In the early 1970s, the Metropolitan Housing Development Corporation (MHDC) planned to build an apartment complex in the Chicago suburb of Arlington Heights. The MHDC wanted the development to be racially integrated and available to lower-income tenants.
To build the apartment complex, the MHDC needed to apply for rezoning. At the time, Arlington Heights was middle class and predominantly white, and many of its residents were hostile toward the development. Other homeowners were concerned about the development’s impact on property values, particularly because the development was contrary to the town’s zoning layout.
The zoning board refused to rezone the land, and the MHDC sued the city in federal court. The MHDC argued that the board’s ruling was discriminatory and thus violated the Equal Protection Clause.
Ultimately, the case wound up before the United States Supreme Court, in Village of Arlington Heights v. Metropolitan Housing Dev. Corp., 429 U.S. 252 (1977). The Court concluded that discriminatory results alone are insufficient to support a Fourteenth Amendment violation.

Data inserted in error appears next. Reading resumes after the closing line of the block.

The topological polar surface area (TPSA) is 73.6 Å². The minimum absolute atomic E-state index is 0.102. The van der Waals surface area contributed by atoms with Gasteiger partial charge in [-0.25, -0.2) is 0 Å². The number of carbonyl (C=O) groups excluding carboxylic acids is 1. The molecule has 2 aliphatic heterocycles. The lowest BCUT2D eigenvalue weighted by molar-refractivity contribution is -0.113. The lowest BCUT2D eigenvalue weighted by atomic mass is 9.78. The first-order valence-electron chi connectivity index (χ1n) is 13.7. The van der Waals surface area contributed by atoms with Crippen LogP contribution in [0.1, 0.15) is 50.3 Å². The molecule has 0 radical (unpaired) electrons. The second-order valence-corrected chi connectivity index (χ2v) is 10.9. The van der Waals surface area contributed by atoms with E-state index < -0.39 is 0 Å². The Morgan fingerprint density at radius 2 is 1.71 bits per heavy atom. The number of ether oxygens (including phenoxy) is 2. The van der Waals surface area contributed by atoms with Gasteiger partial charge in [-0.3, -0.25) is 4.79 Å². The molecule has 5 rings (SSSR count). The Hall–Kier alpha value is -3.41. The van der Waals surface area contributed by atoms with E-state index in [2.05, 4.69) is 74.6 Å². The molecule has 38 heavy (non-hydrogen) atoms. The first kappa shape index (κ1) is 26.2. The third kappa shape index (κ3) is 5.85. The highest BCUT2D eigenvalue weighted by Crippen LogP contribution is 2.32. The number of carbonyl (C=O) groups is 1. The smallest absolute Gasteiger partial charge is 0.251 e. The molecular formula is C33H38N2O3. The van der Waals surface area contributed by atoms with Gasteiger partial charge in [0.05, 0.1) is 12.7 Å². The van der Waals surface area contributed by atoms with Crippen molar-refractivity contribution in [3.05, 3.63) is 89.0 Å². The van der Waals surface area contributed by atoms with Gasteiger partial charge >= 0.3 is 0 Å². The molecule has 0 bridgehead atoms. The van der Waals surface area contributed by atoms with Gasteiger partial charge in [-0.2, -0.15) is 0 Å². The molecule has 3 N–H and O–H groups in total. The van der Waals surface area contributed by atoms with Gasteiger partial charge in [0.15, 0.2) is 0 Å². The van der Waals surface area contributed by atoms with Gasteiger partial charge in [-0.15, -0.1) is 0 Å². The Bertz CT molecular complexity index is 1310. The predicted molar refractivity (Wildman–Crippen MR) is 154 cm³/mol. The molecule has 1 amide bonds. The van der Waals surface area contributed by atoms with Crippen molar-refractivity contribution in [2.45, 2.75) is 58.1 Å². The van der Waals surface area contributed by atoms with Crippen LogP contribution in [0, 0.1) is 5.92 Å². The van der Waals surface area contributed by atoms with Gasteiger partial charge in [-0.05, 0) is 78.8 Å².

According to the Court, only state action with discrimination as a “motivating factor” violates the Equal Protection Clause. Because the MHDC could not show that discrimination was a motivating factor in the zoning board’s decision, the zoning board’s decision could stand.
Village of Arlington Heights remains an important Supreme Court case on the difference between discriminatory impact and discriminatory intent.
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